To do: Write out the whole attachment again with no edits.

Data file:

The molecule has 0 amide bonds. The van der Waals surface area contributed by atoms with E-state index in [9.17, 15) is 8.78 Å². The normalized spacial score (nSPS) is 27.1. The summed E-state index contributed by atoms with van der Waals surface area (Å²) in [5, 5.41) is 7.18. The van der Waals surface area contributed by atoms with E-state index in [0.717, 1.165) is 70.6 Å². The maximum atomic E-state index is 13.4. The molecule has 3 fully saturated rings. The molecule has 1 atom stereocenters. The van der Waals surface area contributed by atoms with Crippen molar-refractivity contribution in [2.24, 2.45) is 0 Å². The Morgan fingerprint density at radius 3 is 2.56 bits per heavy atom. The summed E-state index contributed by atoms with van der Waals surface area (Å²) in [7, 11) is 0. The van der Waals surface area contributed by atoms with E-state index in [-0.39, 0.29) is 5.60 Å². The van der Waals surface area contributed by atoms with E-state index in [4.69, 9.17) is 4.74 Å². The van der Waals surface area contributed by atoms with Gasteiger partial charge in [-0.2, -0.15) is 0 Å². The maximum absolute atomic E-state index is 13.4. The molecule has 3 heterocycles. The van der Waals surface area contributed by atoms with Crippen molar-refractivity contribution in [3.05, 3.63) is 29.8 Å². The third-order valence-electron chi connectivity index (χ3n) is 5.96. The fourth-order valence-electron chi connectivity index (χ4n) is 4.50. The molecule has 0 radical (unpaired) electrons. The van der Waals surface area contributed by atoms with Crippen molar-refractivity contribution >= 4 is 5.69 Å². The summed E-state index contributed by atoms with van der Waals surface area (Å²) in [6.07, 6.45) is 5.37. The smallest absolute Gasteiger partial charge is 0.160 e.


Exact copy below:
The molecule has 0 amide bonds. The van der Waals surface area contributed by atoms with E-state index in [9.17, 15) is 8.78 Å². The normalized spacial score (nSPS) is 27.1. The summed E-state index contributed by atoms with van der Waals surface area (Å²) in [5, 5.41) is 7.18. The van der Waals surface area contributed by atoms with E-state index in [0.717, 1.165) is 70.6 Å². The maximum atomic E-state index is 13.4. The molecule has 3 fully saturated rings. The molecule has 1 atom stereocenters. The van der Waals surface area contributed by atoms with Crippen molar-refractivity contribution in [2.24, 2.45) is 0 Å². The Morgan fingerprint density at radius 3 is 2.56 bits per heavy atom. The summed E-state index contributed by atoms with van der Waals surface area (Å²) in [7, 11) is 0. The van der Waals surface area contributed by atoms with E-state index in [-0.39, 0.29) is 5.60 Å². The van der Waals surface area contributed by atoms with E-state index in [4.69, 9.17) is 4.74 Å². The van der Waals surface area contributed by atoms with Gasteiger partial charge in [-0.2, -0.15) is 0 Å². The maximum absolute atomic E-state index is 13.4. The molecule has 3 heterocycles. The van der Waals surface area contributed by atoms with Crippen molar-refractivity contribution in [3.05, 3.63) is 29.8 Å². The third-order valence-electron chi connectivity index (χ3n) is 5.96. The fourth-order valence-electron chi connectivity index (χ4n) is 4.50. The molecule has 0 radical (unpaired) electrons. The van der Waals surface area contributed by atoms with Crippen molar-refractivity contribution >= 4 is 5.69 Å². The summed E-state index contributed by atoms with van der Waals surface area (Å²) in [6.07, 6.45) is 5.37. The smallest absolute Gasteiger partial charge is 0.160 e.